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The impact of Primary School Investment Reallocation on Educational Attainment in Rural Areas of the People's Republic of China

dc.contributor.authorTobias Haepp
dc.contributor.authorLidan Lyu
dc.date.accessioned2018-04-02T21:12:09Z
dc.date.available2018-04-02T21:12:09Z
dc.date.issued2018-03-15
dc.identifier.urihttp://hdl.handle.net/11540/8100
dc.description.abstractIn this paper we analyze the effect of removing village-level primary schools and effectively merging these into larger township-level schools on educational attainment in rural areas of the People’s Republic of China (PRC). We employ individual- and village-level information from the China Household Ethnic Survey (CHES), which covers regions that are intensively affected by the removal campaign. We find a negative effect of school removals on primary school and junior high school completion rates. However, we also find positive effects on educational attainment beyond junior high school for those students who began their education in the new merged primary schools. This effect can be attributed to resource pooling and higher teacher quality in the new schools. The adverse effects are more severe for girls, especially if the new schools do not provide boarding and are located far away from student residences, and for children whose parents have low educational attainment, thus exacerbating gender inequality and the intergenerational transmission of education inequality. Our findings provide an important reference for other developing countries that will need to reallocate primary school investment in the future.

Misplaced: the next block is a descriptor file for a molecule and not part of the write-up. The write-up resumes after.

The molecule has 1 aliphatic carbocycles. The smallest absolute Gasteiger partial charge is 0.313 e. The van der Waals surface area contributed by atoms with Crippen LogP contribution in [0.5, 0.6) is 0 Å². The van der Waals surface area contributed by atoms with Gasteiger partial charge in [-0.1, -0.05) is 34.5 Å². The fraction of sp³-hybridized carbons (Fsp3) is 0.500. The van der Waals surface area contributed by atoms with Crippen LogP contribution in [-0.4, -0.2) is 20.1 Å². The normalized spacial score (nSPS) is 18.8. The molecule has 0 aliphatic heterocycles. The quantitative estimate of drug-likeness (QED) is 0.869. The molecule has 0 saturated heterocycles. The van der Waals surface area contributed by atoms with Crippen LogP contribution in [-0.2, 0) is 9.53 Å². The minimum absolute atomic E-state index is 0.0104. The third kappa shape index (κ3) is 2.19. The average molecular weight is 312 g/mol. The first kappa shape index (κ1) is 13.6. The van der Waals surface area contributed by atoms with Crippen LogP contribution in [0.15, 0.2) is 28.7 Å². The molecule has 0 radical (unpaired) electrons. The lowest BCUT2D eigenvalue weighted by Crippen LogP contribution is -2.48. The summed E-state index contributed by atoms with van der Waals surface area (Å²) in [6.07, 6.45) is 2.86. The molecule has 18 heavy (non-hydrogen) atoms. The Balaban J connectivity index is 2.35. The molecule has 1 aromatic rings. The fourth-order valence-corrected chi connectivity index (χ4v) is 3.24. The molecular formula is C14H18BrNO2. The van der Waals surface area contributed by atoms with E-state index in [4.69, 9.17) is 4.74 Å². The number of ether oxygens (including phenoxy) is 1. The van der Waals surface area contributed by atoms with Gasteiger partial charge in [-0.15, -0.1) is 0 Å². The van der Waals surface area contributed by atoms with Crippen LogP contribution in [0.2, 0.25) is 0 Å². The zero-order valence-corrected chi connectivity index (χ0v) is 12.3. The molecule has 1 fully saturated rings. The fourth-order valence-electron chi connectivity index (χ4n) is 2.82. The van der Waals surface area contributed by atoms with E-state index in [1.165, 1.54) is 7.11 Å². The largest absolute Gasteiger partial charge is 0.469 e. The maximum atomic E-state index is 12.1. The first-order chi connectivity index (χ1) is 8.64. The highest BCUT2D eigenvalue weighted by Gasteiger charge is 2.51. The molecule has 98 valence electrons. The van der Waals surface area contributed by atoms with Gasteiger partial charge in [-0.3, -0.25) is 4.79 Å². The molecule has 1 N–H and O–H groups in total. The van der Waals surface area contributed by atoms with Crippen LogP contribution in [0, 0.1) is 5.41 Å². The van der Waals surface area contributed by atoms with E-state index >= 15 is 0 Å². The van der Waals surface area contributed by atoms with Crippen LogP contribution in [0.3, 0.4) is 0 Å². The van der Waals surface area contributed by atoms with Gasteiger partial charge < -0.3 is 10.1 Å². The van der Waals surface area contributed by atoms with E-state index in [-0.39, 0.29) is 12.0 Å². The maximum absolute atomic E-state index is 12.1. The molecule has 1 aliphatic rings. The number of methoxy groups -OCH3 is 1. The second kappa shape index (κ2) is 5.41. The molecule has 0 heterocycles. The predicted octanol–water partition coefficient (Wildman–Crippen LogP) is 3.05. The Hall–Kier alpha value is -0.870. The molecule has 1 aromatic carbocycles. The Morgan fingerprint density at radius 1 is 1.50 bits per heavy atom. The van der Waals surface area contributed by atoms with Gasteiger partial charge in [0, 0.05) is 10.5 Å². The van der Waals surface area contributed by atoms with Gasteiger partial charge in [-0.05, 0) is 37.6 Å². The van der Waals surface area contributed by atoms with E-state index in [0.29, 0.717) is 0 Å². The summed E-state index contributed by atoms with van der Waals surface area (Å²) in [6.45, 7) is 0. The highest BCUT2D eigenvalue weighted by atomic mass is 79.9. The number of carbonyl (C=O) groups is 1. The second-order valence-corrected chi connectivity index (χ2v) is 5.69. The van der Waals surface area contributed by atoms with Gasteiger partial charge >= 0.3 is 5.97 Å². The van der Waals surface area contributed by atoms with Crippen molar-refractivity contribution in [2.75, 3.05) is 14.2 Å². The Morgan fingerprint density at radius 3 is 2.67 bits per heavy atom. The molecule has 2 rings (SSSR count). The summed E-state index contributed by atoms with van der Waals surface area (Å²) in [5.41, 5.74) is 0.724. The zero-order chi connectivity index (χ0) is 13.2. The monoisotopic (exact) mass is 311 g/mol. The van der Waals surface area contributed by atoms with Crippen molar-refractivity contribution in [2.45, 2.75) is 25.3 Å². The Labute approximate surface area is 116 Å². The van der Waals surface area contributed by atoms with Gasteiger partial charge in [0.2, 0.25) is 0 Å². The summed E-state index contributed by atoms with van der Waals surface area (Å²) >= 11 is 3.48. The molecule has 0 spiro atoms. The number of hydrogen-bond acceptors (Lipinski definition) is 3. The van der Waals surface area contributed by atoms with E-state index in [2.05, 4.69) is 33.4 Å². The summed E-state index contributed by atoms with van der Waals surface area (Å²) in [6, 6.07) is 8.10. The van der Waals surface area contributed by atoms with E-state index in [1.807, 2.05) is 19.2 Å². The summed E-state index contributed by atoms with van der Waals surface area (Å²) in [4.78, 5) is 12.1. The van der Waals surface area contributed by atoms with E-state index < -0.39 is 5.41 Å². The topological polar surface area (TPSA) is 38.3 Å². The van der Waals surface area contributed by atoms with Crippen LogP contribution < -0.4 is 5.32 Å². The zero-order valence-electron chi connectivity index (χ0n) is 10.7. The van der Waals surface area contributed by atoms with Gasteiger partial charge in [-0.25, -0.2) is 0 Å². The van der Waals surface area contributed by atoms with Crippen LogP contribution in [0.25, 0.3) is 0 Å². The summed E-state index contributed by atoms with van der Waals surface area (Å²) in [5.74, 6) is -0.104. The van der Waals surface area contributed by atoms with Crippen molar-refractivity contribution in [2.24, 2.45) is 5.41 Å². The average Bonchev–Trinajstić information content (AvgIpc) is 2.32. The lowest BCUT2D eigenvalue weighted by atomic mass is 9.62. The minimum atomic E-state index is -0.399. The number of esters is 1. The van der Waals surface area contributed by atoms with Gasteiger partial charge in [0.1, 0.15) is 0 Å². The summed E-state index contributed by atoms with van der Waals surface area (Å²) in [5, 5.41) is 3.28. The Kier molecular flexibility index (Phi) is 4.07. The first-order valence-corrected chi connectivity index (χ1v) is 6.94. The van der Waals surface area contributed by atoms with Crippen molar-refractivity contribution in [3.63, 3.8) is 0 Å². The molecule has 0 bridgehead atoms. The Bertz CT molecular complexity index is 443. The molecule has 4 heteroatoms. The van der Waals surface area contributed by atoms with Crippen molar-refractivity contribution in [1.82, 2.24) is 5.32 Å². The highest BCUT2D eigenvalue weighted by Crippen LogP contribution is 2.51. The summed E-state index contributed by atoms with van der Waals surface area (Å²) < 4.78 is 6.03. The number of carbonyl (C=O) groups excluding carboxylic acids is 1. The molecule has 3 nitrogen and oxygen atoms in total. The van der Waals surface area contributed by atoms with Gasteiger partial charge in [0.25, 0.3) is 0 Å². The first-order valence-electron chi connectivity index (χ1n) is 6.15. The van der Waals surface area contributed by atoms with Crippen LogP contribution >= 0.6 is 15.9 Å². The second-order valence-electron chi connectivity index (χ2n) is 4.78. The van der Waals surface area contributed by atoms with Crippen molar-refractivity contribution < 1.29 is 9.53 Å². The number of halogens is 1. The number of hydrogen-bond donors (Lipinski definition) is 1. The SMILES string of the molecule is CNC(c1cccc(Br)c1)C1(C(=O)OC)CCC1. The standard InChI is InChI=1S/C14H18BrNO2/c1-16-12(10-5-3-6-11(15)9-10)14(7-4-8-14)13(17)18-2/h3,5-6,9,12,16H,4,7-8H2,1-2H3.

dc.languageEnglish
dc.publisherAsian Development Bank Institute
dc.titleThe impact of Primary School Investment Reallocation on Educational Attainment in Rural Areas of the People's Republic of China
dc.typeWorking Papers
dc.subject.expertExaminations
dc.subject.expertHigher education institutions
dc.subject.expertFree education
dc.subject.expertEducational policy
dc.subject.expertProject finance
dc.subject.expertTechnology assessment
dc.subject.expertResources evaluation
dc.subject.expertAid evaluation
dc.subject.expertEconomic evaluation
dc.subject.expertCost benefit analysis
dc.subject.adbQuality Education
dc.subject.adbLevels Of Education
dc.subject.adbHigher Education Costs
dc.subject.adbEducational Testing
dc.subject.adbEducational Surveys
dc.subject.adbEducational Reforms
dc.subject.adbResults-Based Monitoring And Evaluation
dc.subject.adbPublic Policy Evaluation
dc.subject.adbProgram Evaluation
dc.subject.adbEvaluation Criteria
dc.subject.naturalObjective tests
dc.subject.naturalEducational tests and measurements
dc.subject.naturalCollege preparation programs
dc.subject.naturalCollege dropouts
dc.subject.naturalDiscrimination in higher education
dc.subject.naturalUniversities and colleges
dc.subject.naturalEducational accountability
dc.subject.naturalScholarships
dc.subject.naturalPrediction of dropout behavior
dc.subject.naturalScholarships
dc.subject.naturalResults mapping
dc.subject.naturalSelf-evaluation
dc.subject.naturalParticipatory monitoring and evaluation
dc.subject.naturalEducational evaluation
dc.subject.naturalCost effectiveness
dc.title.seriesADBI Working Paper Series
dc.title.volumeNo. 821
dc.contributor.imprintAsian Development Bank Institute
oar.themeEducation
oar.themeEvaluation
oar.themeLabor Migration
oar.adminregionEast Asia Region
oar.countryPeople's Republic of China
oar.identifierOAR-007689
oar.authorTobias Haepp
oar.authorLidan Lyu
oar.googlescholar.linkpresenttrue


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  • ADBI Working Papers
    The Asian Development Bank Institute (ADBI) Working Paper series is a continuation of the formerly named Discussion Paper series which began in January 2003. The numbering of the papers continued without interruption or change. ADBI was established in 1997 in Tokyo, Japan, to help build capacity, skills, and knowledge related to poverty reduction and other areas that support long-term growth and competitiveness in developing economies in Asia and the Pacific.

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